the Defense Department
has benefited in recent years
from an oversupply of available bandwidth in the
commercial satellite communications market,
those days may be coming to an end, according to a DoD
Industry officials have warned in the past
that the military’s bandwidth demands might soon outpace the available commercial supply in some regions,
a scenario that some military officials had not accepted.
However, in a Dec.
21 interview, Rebecca Cowen-Hirsch, program executive officer for the satcom, teleport and services office at the Defense Information Systems Agency (DISA), said
the Defense Department
is able to buy what it needs today but is facing a market that is becoming more crowded with customers.
Suppliers, she said, are more likely to launch new satellites based on demand, rather than a “build it, we will come” philosophy to avoid generating another bandwidth surplus in the future.
That scenario would provide challenges for DoD, which likes to fill surges in its demand by buying
available bandwidth on an as-needed basis. For example, o
ne area that could pose a challenge
in the future is Africa, where the Pentagon recently established a new command, Cowen-Hirsch said.
While the Pentagon faces a changing commercial market, U.S. forces will soon be able to take advantage of a variety of new military-owned satellites that
likely will lead to a decreased overall reliance on commercial services, Cowen-Hirsch said.
The military relies on commercial services for about 80 percent of its bandwidth in current operations.
The military will continue its strong partnership with commercial service providers in the future, but quantifying how the split may change over the next five or so years is difficult, as past forecasts have often been inaccurate, Cowen-Hirsch said.
New military communications satellites like the Wideband Global Satcom System, each of which offer as much bandwidth as the entire Defense Satellite Communications System satellites that they began to replace in October 2007, can play a role in handling communications that might
previously have been sent over commercial channels, Cowen-Hirsch said.
However, other factors that tug in different directions and make it difficult to precisely forecast the military’s needs in this area include a possible reduction in deployed forces, and the increased use of intelligence assets like unmanned aerial vehicles that are heavy
consumers of commercial satellite bandwidth, she said.
Another changing trend is the cost of commercial services, which Cowen-Hirsch noted has risen in recent years. The cost in 2005 of the equivalent of one satellite transponder was $1.1 million; in 2006, that figure rose to $1.2 million, she said.
Still, the Pentagon, which consumes about 3 percent to 4 percent of available commercial bandwidth, receives significantly better prices than most other customers, Cowen-Hirsch said.
She said DISA’s “premier vehicle of choice”
for purchasing satellite communications services has been the Defense Satellite Transmission Services – Global (DSTS-G) contracting vehicle, under which three companies compete to provide the military with capacity by negotiating the terms with fleet operators who have bandwidth available over particular regions of interest.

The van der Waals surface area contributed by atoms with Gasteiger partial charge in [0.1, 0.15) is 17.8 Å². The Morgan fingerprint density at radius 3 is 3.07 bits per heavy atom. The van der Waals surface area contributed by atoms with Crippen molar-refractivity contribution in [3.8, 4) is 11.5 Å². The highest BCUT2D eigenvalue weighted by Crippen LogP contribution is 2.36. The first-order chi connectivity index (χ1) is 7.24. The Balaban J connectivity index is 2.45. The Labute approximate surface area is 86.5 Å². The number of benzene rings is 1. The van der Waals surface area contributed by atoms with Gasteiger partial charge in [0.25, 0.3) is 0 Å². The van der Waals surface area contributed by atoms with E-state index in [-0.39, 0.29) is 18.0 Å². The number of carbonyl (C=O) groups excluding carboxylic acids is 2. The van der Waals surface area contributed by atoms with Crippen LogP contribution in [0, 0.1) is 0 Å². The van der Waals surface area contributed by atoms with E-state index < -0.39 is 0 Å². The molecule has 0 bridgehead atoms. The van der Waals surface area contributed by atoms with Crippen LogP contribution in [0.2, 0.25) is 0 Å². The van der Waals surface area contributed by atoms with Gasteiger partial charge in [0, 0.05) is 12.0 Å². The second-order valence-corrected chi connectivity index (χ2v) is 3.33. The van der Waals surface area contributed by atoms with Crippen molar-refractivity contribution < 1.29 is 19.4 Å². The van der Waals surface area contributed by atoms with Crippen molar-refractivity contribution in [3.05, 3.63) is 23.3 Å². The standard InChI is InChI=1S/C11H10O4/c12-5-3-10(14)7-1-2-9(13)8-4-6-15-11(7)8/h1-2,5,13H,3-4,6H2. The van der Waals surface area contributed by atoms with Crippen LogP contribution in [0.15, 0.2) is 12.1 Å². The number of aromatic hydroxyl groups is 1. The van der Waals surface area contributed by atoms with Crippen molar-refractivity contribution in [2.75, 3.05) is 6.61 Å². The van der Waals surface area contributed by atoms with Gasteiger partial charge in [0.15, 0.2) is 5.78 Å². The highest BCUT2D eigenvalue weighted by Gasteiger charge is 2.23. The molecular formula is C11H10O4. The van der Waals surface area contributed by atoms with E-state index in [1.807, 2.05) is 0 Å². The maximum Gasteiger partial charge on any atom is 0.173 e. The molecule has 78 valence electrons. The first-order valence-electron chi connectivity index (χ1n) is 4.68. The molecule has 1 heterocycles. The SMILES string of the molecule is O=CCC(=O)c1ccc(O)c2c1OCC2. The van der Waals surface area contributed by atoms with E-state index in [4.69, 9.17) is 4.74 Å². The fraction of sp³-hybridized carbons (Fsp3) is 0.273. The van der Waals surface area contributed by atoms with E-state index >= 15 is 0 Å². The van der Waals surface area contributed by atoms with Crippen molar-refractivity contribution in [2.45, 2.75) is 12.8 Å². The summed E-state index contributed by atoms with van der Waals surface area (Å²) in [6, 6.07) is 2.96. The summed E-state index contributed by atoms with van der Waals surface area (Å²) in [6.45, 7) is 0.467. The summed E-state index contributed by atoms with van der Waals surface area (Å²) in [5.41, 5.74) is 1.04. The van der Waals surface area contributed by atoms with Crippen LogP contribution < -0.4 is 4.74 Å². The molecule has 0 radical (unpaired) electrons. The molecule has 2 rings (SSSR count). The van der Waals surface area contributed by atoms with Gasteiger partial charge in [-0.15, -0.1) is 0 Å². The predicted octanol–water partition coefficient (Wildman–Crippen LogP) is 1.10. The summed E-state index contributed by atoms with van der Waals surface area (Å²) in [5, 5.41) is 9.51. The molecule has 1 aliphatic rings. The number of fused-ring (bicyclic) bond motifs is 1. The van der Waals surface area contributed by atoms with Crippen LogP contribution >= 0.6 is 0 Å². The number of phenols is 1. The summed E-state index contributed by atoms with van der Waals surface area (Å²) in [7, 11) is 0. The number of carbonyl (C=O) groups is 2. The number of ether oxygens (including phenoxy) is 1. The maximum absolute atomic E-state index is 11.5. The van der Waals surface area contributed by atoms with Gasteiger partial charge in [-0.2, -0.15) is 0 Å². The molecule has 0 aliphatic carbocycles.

The DSTS-G contract runs through February 2011, and as DISA contemplates
the arrangement that might
follow, it wants to ensure that it maintains the flexibility to adapt to new developments in satellite communications, Cowen-Hirsch said. Changes that have been made to the DSTS-G contract include the ability to order X-band services and faster turnaround times for some orders, she said.
One complaint that the commercial service providers
often have raised about their military customer is a lack of long-term leases that make planning more difficult. However, Cowen-Hirsch said
DISA has made long-term deals through DSTS-G, and has been a stable customer on other contracts, with a 90 percent renewal rate.
DISA could enter into more long-term arrangements if its own funding was more stable, Cowen-Hirsch said. While the Navy plans for spending on commercial services in its annual budgets that it channels through DISA, the Army and Air Force
generally have used supplemental requests for this purpose, making it more challenging for DISA to make long-term plans, she said.
Longer contracts are not a major concern for commercial service providers as they plan operations for the next several years due to current high demand for commercial services driven by fighting in Iraq and Afghanistan, according to an industry official. While DISA currently has a high renewal rate in this period of strong demand, the providers face an uncertain future if the United States were to slow down or cease those operations, the official said.
One issue that the industry has struggled with at times is convincing members of the military services to pay for commercial services, according to Scott Scheimreif, assistant vice president for Iridium Satellite’s government division. Military customers can be resistant to buying commercial services because they have to pay directly for the bandwidth, and may prefer to rely on military satellites whose cost is paid for out of Air Force acquisition accounts without a direct fee to users, he said.
However, the high value of the commercial services has helped industry make progress in this area, he said.